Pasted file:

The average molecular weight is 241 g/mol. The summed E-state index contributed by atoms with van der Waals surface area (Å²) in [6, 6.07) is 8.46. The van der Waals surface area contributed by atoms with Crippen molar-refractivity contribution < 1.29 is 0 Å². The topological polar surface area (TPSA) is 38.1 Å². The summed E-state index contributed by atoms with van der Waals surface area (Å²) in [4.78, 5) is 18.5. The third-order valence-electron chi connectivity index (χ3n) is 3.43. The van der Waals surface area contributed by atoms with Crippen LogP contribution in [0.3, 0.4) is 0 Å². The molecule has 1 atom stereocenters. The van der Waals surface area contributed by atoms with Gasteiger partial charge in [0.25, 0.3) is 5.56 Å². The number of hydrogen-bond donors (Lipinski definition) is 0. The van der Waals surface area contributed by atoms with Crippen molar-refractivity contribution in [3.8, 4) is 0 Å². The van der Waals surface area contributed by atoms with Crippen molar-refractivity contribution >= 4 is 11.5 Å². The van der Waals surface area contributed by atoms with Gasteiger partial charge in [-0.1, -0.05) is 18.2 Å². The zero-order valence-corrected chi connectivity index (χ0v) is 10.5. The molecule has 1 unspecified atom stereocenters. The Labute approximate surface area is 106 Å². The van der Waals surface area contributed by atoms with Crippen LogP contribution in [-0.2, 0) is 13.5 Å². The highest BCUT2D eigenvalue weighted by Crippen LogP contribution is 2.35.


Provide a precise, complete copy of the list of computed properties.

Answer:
The average molecular weight is 241 g/mol. The summed E-state index contributed by atoms with van der Waals surface area (Å²) in [6, 6.07) is 8.46. The van der Waals surface area contributed by atoms with Crippen molar-refractivity contribution < 1.29 is 0 Å². The topological polar surface area (TPSA) is 38.1 Å². The summed E-state index contributed by atoms with van der Waals surface area (Å²) in [4.78, 5) is 18.5. The third-order valence-electron chi connectivity index (χ3n) is 3.43. The van der Waals surface area contributed by atoms with Crippen LogP contribution in [0.3, 0.4) is 0 Å². The molecule has 1 atom stereocenters. The van der Waals surface area contributed by atoms with Gasteiger partial charge in [0.25, 0.3) is 5.56 Å². The number of hydrogen-bond donors (Lipinski definition) is 0. The van der Waals surface area contributed by atoms with Crippen molar-refractivity contribution in [3.8, 4) is 0 Å². The van der Waals surface area contributed by atoms with Crippen molar-refractivity contribution >= 4 is 11.5 Å². The van der Waals surface area contributed by atoms with Gasteiger partial charge in [-0.1, -0.05) is 18.2 Å². The zero-order valence-corrected chi connectivity index (χ0v) is 10.5. The molecule has 1 unspecified atom stereocenters. The Labute approximate surface area is 106 Å². The van der Waals surface area contributed by atoms with Crippen LogP contribution in [-0.2, 0) is 13.5 Å². The highest BCUT2D eigenvalue weighted by Crippen LogP contribution is 2.35.